The next morning, or three hours later...I was awoken to very loud pounding on my bedroom door with my dad yelling for me to get out of bed. I went back to sleep...I then found myself on the bedroom floor and being told to get up and get dressed. There was work to do. He took me to a greasy spoon over on Northport Drive for breakfast, he said nothing except that I had better eat everything on my plate because I would need the energy. Next stop was a Fish Building Supply where he picked up five square of shingles, two rolls of tar paper and a fifty pound box of 1 1/4" roofing nails. He would not let anyone in the lumberyard put any of this in the car, I had to load it. From there we went home where I found out I would be putting a new roof on the garage with dad that day...hungover, in August in Wisconsin. It was 95 and humid that day. I never came home drunk again, even when I was in the Army and home on leave I would not come home drunk.
After high school I went into the Army. While I went in because I there were no jobs and really no future for me in Madison that could see, I also felt like it was a chance to escape, to get away from home. While waiting for the Greyhound to pick me up across from the recruiting station my dad said, "You'll never make it through basic training." Just to prove him wrong I did make it through basic training, AIT, and then for good measure, when assigned to the 101st Airborne, The Air Assault School just to prove him wrong.
While I was in the Army dad and I started to mend fences. The distance helped, I was in Germany and he was in Wisconsin. It was harder to argue when you knew that a five minute phone call was going to cost close to fifty bucks. After I came home from Germany and was leaving home for Fort Campbell I remember looking in the rear view mirror of my car and watching my dad standing in the middle of the road waving as a drove away.
Over the years my dad and I had our ups and downs. He had his health issues, two strokes, which at times took us further apart and brought us closer together. There was a lot of bad blood between us that was hard to set aside.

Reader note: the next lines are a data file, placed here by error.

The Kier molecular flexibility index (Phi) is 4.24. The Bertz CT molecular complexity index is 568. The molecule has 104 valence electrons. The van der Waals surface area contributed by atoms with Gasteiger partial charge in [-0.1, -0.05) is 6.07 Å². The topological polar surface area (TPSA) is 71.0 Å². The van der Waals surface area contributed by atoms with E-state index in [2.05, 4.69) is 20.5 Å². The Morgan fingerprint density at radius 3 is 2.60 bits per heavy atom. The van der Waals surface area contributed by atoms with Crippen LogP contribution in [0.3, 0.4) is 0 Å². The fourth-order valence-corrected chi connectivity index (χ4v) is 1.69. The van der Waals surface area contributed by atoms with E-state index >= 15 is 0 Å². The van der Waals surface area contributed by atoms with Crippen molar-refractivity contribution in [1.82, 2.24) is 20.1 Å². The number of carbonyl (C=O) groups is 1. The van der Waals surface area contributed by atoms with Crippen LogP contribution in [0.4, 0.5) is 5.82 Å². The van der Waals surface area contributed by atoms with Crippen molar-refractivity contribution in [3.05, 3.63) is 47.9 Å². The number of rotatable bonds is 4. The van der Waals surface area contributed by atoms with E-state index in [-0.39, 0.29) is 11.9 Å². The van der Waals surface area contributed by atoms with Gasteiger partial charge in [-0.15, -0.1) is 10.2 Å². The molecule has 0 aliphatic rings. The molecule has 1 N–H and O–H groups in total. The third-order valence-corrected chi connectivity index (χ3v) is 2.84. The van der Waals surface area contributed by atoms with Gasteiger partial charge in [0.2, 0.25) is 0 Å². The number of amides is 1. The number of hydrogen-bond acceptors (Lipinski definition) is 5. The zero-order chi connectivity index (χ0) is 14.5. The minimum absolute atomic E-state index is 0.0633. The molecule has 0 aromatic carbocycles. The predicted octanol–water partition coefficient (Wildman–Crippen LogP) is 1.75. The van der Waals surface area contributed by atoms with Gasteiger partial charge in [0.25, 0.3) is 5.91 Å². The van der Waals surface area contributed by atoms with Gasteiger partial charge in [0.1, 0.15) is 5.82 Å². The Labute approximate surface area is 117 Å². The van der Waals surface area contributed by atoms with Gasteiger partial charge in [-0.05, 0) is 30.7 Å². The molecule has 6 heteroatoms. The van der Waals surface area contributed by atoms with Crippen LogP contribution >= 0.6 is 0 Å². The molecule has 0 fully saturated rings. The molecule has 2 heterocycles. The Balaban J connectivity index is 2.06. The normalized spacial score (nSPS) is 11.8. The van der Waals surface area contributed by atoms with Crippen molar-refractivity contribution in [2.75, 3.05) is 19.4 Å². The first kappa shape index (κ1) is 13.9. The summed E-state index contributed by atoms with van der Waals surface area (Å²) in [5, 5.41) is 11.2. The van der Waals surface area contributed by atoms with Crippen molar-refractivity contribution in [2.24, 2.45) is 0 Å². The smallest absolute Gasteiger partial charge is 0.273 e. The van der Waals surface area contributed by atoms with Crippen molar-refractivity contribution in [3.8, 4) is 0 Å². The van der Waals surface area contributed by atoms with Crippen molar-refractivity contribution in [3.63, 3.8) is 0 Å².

Looking back through the sands of time I realize that my dad was a pretty good guy caught up in some very bad circumstances. He was a WWII vet, worked pretty much his entire working life for one employer. Only to have everything taken away from him by a greedy union busting bastard. I loved my dad and he loved me I just wish we would have had some better times to show it.
The day we went to my parents house to tell them that we were having a baby my dad somehow knew. As we opened the door to the house he blurted out, "Diane is pregnant!" A month later we would find ourselves in Meriter Hospital's intermediate care unit, my dad struggling to breathe due to congestive heart failure. I was not even planning on going to go to the hospital that day, but on my way to work something told me to turn around and go to see him. I spent the day in the hospital with my dad - watching him sleep, not realizing that his life was slipping away. That evening my wife and I had to go sign some papers so that she could get a new car. As we left the hospital room my dad spoke the last words I would ever hear him speak, "Mark, I am sorry I can't go with you to help you buy a new car." I said, "Dad, it's okay, you need to rest."
At three in the morning on July 16th, 1999 I received the call that my dad, George Andersen, was gone.
On January 19th, 2000 Everett George Andersen was born. He never got to meet his grandfather.